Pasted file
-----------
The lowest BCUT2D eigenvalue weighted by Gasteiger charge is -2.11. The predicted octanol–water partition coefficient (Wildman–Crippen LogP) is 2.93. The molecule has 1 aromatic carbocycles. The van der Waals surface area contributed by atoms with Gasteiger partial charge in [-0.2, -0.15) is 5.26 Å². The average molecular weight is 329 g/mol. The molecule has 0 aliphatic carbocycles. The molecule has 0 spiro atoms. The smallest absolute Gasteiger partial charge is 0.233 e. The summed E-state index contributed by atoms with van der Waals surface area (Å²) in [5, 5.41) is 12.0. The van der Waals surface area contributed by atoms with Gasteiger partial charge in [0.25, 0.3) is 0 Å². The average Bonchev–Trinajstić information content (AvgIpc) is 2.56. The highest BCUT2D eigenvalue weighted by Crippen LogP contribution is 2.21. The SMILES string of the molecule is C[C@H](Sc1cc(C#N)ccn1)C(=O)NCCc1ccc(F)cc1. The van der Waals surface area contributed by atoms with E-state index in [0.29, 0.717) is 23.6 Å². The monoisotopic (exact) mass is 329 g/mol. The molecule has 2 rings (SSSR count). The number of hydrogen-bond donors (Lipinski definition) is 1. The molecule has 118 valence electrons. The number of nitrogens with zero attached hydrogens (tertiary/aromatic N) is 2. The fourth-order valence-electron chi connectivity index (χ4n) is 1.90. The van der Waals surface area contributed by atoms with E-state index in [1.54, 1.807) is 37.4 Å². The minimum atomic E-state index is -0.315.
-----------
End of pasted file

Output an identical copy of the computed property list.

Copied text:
The lowest BCUT2D eigenvalue weighted by Gasteiger charge is -2.11. The predicted octanol–water partition coefficient (Wildman–Crippen LogP) is 2.93. The molecule has 1 aromatic carbocycles. The van der Waals surface area contributed by atoms with Gasteiger partial charge in [-0.2, -0.15) is 5.26 Å². The average molecular weight is 329 g/mol. The molecule has 0 aliphatic carbocycles. The molecule has 0 spiro atoms. The smallest absolute Gasteiger partial charge is 0.233 e. The summed E-state index contributed by atoms with van der Waals surface area (Å²) in [5, 5.41) is 12.0. The van der Waals surface area contributed by atoms with Gasteiger partial charge in [0.25, 0.3) is 0 Å². The average Bonchev–Trinajstić information content (AvgIpc) is 2.56. The highest BCUT2D eigenvalue weighted by Crippen LogP contribution is 2.21. The SMILES string of the molecule is C[C@H](Sc1cc(C#N)ccn1)C(=O)NCCc1ccc(F)cc1. The van der Waals surface area contributed by atoms with E-state index in [0.29, 0.717) is 23.6 Å². The monoisotopic (exact) mass is 329 g/mol. The molecule has 2 rings (SSSR count). The number of hydrogen-bond donors (Lipinski definition) is 1. The molecule has 118 valence electrons. The number of nitrogens with zero attached hydrogens (tertiary/aromatic N) is 2. The fourth-order valence-electron chi connectivity index (χ4n) is 1.90. The van der Waals surface area contributed by atoms with E-state index in [1.54, 1.807) is 37.4 Å². The minimum atomic E-state index is -0.315.